Farmington City Council votes 3-2 to withdraw resolution opposing abortion
A crowd overflowed the City Council chambers to hear the decision about the resolution
FARMINGTON — In a split decision, the Farmington City Council voted to withdraw a resolution supporting human life starting at conception from the agenda during its Oct. 8 meeting.
Mayor Nate Duckett cast the tie-breaking vote after making a statement that he did not feel the City Council was the right venue for such a resolution.
The resolution was drafted following a request by Councilor Sean Sharer last month. Sharer had initially asked for a resolution in opposition to abortion, however that resolution was expanded to include all human life.
“This is about all human life, the born and the unborn,” Sharer said at the start of the meeting. “The children, the elderly and the homeless. I wanted to write something that we could all be proud of.”
He acknowledged that not everyone in the community would agree with every word in the resolution, especially in regards to abortion. However, he said the resolution was a call to action for the community to “feed someone who is hungry, clothe someone who is naked, visit someone who is lonely.”
The crowd that gathered for the meeting overflowed from the council chambers into the lobby by the time Sharer read the resolution out loud.
Duckett said his personal beliefs support the resolution, however he did not feel like it was something the City Council should pass because it would be symbolic. He highlighted that women have the right to choose abortion in the United States and the city does not have jurisdiction over that.
“I’m here to make sure that the budget is used appropriately to benefit our community,” he said.
Councilor Janis Jakino echoed Duckett’s statement after disclosing that she considers herself a pro-life Christian.
“This venue is not the appropriate place to consider this matter,” Jakino said.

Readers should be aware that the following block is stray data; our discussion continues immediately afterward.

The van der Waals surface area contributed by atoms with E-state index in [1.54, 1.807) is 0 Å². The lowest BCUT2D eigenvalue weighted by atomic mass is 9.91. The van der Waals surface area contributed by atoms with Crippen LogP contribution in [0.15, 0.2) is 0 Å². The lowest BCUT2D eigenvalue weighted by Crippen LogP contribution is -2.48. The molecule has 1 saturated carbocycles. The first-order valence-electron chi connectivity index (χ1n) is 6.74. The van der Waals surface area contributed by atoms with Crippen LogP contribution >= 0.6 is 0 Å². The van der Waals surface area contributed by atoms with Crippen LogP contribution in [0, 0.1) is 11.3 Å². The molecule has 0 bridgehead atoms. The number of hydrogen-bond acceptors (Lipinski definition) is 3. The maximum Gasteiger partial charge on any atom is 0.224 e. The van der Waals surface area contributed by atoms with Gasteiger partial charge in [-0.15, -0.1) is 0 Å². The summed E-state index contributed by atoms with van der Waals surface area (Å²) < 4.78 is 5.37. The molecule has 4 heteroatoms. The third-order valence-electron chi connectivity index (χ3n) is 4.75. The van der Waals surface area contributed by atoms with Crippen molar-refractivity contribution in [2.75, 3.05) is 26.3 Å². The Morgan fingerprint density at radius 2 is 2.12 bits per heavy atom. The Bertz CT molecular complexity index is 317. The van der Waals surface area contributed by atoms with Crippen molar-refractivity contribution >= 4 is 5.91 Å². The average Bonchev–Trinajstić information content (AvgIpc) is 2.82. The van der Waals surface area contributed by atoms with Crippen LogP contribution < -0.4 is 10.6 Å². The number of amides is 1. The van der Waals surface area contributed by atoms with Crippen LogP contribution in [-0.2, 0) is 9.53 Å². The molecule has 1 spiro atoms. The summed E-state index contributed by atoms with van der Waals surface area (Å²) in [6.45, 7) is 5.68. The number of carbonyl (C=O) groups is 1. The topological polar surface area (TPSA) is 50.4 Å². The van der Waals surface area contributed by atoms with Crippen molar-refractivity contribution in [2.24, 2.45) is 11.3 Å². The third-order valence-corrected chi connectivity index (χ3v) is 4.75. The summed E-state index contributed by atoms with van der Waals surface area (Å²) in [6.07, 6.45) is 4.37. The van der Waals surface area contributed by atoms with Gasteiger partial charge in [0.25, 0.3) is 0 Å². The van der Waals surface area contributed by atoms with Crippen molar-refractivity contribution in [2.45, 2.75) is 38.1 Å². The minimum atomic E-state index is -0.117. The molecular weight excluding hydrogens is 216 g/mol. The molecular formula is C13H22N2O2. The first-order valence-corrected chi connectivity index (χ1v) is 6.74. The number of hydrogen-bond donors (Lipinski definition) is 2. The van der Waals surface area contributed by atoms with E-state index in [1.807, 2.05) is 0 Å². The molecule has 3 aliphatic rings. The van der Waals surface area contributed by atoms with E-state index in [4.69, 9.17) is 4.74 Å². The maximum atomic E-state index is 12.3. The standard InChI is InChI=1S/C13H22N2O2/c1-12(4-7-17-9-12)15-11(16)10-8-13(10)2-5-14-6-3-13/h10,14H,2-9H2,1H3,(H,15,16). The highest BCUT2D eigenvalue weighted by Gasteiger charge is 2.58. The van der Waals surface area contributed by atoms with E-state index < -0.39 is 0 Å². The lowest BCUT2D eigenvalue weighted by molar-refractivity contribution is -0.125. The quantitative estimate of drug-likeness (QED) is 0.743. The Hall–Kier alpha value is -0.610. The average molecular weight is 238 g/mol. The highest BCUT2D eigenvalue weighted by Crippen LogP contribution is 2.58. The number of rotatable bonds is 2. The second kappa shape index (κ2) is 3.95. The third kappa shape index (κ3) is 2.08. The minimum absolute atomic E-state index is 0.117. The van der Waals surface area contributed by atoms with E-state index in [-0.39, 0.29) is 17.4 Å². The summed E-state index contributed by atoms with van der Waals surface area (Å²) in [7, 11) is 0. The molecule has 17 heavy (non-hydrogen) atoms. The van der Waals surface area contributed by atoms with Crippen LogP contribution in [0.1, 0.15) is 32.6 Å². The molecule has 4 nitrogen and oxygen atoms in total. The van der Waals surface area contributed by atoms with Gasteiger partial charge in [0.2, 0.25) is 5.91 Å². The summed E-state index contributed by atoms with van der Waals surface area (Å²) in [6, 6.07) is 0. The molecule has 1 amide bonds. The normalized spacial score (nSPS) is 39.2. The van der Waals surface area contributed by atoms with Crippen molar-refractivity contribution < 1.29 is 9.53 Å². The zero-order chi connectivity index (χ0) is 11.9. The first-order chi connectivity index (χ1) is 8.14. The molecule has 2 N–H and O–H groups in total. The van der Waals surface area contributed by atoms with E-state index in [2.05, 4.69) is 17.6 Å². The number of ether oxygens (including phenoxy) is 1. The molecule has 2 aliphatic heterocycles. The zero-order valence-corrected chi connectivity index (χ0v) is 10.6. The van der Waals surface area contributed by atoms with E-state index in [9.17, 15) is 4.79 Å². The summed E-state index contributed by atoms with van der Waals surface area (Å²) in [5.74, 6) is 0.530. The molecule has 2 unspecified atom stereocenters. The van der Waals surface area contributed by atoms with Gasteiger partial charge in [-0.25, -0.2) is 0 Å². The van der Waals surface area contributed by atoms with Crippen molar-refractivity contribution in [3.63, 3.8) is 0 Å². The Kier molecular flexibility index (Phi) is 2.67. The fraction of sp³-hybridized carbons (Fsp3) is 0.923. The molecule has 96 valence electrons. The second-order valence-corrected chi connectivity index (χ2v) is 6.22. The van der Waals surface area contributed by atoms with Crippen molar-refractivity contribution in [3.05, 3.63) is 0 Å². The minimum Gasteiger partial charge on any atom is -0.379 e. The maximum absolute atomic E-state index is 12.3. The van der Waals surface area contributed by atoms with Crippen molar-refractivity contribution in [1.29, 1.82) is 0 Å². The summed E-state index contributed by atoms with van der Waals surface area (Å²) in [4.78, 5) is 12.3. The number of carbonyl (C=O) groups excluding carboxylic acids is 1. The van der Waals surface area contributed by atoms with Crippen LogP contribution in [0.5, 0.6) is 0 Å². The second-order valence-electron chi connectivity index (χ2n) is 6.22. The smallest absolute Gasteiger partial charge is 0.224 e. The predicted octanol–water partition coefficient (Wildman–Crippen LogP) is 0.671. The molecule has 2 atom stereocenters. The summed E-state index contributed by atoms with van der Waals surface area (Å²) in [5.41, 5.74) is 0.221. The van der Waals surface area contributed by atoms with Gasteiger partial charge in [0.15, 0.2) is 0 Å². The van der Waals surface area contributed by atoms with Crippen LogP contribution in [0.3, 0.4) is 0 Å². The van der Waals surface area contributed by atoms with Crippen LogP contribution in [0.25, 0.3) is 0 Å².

Councilor Linda Rodgers said the City Council needs to avoid inserting itself into controversial matters where the city does not have jurisdiction or authority.
Councilor Jeanine Bingham-Kelly voiced support for the resolution. She and Sharer were the only councilors who voted to keep the resolution on the agenda.
Members of legislative delegation express disappointment
State Sen. William Sharer, R-Farmington, said he was proud of his son, Councilor Sharer’s, efforts to get the resolution passed.
“The reason that anti-life people always win is that pro-life (elected) people are cowards,” Sen. Sharer said.
Sharer was one of several members of the San Juan County legislative delegation that attended the Farmington City Council meeting.
Rep. James Strickler, R-Farmington, agreed with Sharer. He said cities like Albuquerque pass resolutions all the time to make political statements.
“If the City of Albuquerque can do it, I think we can too,” Strickler said.
Rep. Rod Montoya, R-Farmington, also expressed disappointment in the City Council’s decision.
“All the problems that we have in New Mexico are because we devalue life,” he said, adding that the state wouldn’t have cases like the murder of Victoria Martens if life was valued.
He said New Mexico has problems with addiction, crime and low graduation rates.
“They all begin with the fact that we devalue life,” he said.
Anti-abortion activists disagree with the City Council decision
Members of Sacred Heart Catholic Church also attended the meeting, including Katelyn Cardenas, the church’s Respect Life coordinator.
“Tonight was a big disappointment and a missed opportunity for our community to be a light in a dark state,” she said.
Matt Strickler said two or three years ago he would have agreed that the City Council was not the appropriate venue for anti-abortion resolutions. However, he said in the context of today’s political climate it is the appropriate venue. He explained that many cities are passing resolutions declaring themselves sanctuaries for undocumented immigrants.
Some audience members expressed relief after the vote
While the majority of the audience opposed abortion and hoped the City Council would pass the resolution, there were several members who said they supported the City Council’s decision to withdraw it from consideration.
“I’m really glad that they chose not to pass something that would have been so divisive in the community,” said Meghan Shea after the meeting.
Hannah Chavers said she was a little scared when she heard the City Council was considering the resolution and she was glad the council chose not to pass it.
“I don’t think it’s their jurisdiction over my body,” she said.
Carmel Martinez echoed Chavers and Shea’s comments and said she felt Duckett did a good job explaining his reasoning.
Hannah Grover covers government for The Daily Times. She can be reached at 505-564-4652 or via email at firstname.lastname@example.org.
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